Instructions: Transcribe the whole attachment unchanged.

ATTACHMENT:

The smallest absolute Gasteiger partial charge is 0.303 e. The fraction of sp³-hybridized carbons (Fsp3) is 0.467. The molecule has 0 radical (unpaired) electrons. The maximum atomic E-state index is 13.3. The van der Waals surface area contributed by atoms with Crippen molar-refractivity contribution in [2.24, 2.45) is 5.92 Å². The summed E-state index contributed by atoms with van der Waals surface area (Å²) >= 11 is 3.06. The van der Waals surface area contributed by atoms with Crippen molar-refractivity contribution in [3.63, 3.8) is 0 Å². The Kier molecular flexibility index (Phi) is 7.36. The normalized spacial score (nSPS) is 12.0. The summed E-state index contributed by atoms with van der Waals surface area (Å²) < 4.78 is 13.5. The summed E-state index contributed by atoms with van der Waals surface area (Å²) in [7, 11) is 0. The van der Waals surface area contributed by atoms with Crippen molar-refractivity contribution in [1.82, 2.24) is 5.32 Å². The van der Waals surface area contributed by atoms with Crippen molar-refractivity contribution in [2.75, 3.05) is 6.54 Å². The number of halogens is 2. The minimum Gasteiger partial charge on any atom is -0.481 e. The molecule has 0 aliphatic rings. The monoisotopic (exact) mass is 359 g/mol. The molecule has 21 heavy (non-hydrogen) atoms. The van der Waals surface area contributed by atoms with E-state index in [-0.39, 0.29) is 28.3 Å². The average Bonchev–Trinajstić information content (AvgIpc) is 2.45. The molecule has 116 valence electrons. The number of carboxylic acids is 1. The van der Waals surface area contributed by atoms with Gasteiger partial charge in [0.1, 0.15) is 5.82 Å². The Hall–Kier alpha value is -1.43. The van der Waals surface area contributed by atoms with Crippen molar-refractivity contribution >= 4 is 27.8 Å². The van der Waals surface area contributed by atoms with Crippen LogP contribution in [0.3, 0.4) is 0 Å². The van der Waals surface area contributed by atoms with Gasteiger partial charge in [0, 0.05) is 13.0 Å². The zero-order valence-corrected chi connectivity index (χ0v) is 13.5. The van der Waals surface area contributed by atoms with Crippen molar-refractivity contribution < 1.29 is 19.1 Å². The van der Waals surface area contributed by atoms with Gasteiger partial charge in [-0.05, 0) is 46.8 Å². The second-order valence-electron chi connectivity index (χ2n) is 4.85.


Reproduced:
The smallest absolute Gasteiger partial charge is 0.303 e. The fraction of sp³-hybridized carbons (Fsp3) is 0.467. The molecule has 0 radical (unpaired) electrons. The maximum atomic E-state index is 13.3. The van der Waals surface area contributed by atoms with Crippen molar-refractivity contribution in [2.24, 2.45) is 5.92 Å². The summed E-state index contributed by atoms with van der Waals surface area (Å²) >= 11 is 3.06. The van der Waals surface area contributed by atoms with Crippen molar-refractivity contribution in [3.63, 3.8) is 0 Å². The Kier molecular flexibility index (Phi) is 7.36. The normalized spacial score (nSPS) is 12.0. The summed E-state index contributed by atoms with van der Waals surface area (Å²) < 4.78 is 13.5. The summed E-state index contributed by atoms with van der Waals surface area (Å²) in [7, 11) is 0. The van der Waals surface area contributed by atoms with Crippen molar-refractivity contribution in [1.82, 2.24) is 5.32 Å². The van der Waals surface area contributed by atoms with Crippen molar-refractivity contribution in [2.75, 3.05) is 6.54 Å². The number of halogens is 2. The minimum Gasteiger partial charge on any atom is -0.481 e. The molecule has 0 aliphatic rings. The monoisotopic (exact) mass is 359 g/mol. The molecule has 21 heavy (non-hydrogen) atoms. The van der Waals surface area contributed by atoms with E-state index in [-0.39, 0.29) is 28.3 Å². The average Bonchev–Trinajstić information content (AvgIpc) is 2.45. The molecule has 116 valence electrons. The number of carboxylic acids is 1. The van der Waals surface area contributed by atoms with Gasteiger partial charge in [0.1, 0.15) is 5.82 Å². The Hall–Kier alpha value is -1.43. The van der Waals surface area contributed by atoms with Crippen molar-refractivity contribution >= 4 is 27.8 Å². The van der Waals surface area contributed by atoms with Crippen LogP contribution in [0.3, 0.4) is 0 Å². The van der Waals surface area contributed by atoms with Gasteiger partial charge in [0, 0.05) is 13.0 Å². The zero-order valence-corrected chi connectivity index (χ0v) is 13.5. The van der Waals surface area contributed by atoms with Crippen molar-refractivity contribution < 1.29 is 19.1 Å². The van der Waals surface area contributed by atoms with Gasteiger partial charge in [-0.05, 0) is 46.8 Å². The second-order valence-electron chi connectivity index (χ2n) is 4.85.